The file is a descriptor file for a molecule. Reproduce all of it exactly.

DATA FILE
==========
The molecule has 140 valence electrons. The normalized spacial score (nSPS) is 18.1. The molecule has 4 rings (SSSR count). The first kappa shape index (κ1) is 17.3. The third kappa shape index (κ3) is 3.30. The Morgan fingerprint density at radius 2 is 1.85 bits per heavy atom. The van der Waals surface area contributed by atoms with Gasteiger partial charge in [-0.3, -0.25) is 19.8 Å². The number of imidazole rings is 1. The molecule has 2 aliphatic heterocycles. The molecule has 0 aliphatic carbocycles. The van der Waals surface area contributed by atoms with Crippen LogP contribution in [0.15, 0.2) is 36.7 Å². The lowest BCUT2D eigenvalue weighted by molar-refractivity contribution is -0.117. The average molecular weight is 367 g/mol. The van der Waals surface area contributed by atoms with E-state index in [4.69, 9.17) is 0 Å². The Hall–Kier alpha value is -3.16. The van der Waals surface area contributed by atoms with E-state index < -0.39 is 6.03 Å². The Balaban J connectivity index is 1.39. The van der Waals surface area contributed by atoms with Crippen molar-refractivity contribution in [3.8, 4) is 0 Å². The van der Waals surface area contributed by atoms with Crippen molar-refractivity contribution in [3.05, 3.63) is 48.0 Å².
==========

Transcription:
The molecule has 140 valence electrons. The normalized spacial score (nSPS) is 18.1. The molecule has 4 rings (SSSR count). The first kappa shape index (κ1) is 17.3. The third kappa shape index (κ3) is 3.30. The Morgan fingerprint density at radius 2 is 1.85 bits per heavy atom. The van der Waals surface area contributed by atoms with Gasteiger partial charge in [-0.3, -0.25) is 19.8 Å². The number of imidazole rings is 1. The molecule has 2 aliphatic heterocycles. The molecule has 0 aliphatic carbocycles. The van der Waals surface area contributed by atoms with Crippen LogP contribution in [0.15, 0.2) is 36.7 Å². The lowest BCUT2D eigenvalue weighted by molar-refractivity contribution is -0.117. The average molecular weight is 367 g/mol. The van der Waals surface area contributed by atoms with E-state index in [4.69, 9.17) is 0 Å². The Hall–Kier alpha value is -3.16. The van der Waals surface area contributed by atoms with E-state index < -0.39 is 6.03 Å². The Balaban J connectivity index is 1.39. The van der Waals surface area contributed by atoms with Crippen molar-refractivity contribution in [3.8, 4) is 0 Å². The van der Waals surface area contributed by atoms with Crippen molar-refractivity contribution in [3.05, 3.63) is 48.0 Å².